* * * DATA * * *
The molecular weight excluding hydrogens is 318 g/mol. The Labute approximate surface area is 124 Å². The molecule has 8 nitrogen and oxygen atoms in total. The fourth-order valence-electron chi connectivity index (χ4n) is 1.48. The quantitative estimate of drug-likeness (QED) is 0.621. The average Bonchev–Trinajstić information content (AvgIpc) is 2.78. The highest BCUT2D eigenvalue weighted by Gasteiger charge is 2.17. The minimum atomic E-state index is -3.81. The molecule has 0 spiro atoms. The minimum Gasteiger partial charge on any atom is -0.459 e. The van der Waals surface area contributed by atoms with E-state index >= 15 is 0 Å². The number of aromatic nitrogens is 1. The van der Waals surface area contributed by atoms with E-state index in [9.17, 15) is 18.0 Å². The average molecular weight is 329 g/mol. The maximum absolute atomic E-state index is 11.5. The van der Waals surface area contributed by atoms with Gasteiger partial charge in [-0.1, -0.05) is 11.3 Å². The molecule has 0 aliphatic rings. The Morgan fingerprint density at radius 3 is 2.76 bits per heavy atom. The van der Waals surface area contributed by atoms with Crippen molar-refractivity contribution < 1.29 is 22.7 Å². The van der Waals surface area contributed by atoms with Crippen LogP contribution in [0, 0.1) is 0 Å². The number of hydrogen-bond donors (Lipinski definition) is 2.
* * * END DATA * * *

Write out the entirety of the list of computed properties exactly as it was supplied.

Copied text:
The molecular weight excluding hydrogens is 318 g/mol. The Labute approximate surface area is 124 Å². The molecule has 8 nitrogen and oxygen atoms in total. The fourth-order valence-electron chi connectivity index (χ4n) is 1.48. The quantitative estimate of drug-likeness (QED) is 0.621. The average Bonchev–Trinajstić information content (AvgIpc) is 2.78. The highest BCUT2D eigenvalue weighted by Gasteiger charge is 2.17. The minimum atomic E-state index is -3.81. The molecule has 0 spiro atoms. The minimum Gasteiger partial charge on any atom is -0.459 e. The van der Waals surface area contributed by atoms with E-state index >= 15 is 0 Å². The number of aromatic nitrogens is 1. The van der Waals surface area contributed by atoms with E-state index in [9.17, 15) is 18.0 Å². The average molecular weight is 329 g/mol. The maximum absolute atomic E-state index is 11.5. The van der Waals surface area contributed by atoms with Gasteiger partial charge in [-0.1, -0.05) is 11.3 Å². The molecule has 0 aliphatic rings. The Morgan fingerprint density at radius 3 is 2.76 bits per heavy atom. The van der Waals surface area contributed by atoms with Crippen molar-refractivity contribution < 1.29 is 22.7 Å². The van der Waals surface area contributed by atoms with Crippen LogP contribution in [0, 0.1) is 0 Å². The number of hydrogen-bond donors (Lipinski definition) is 2.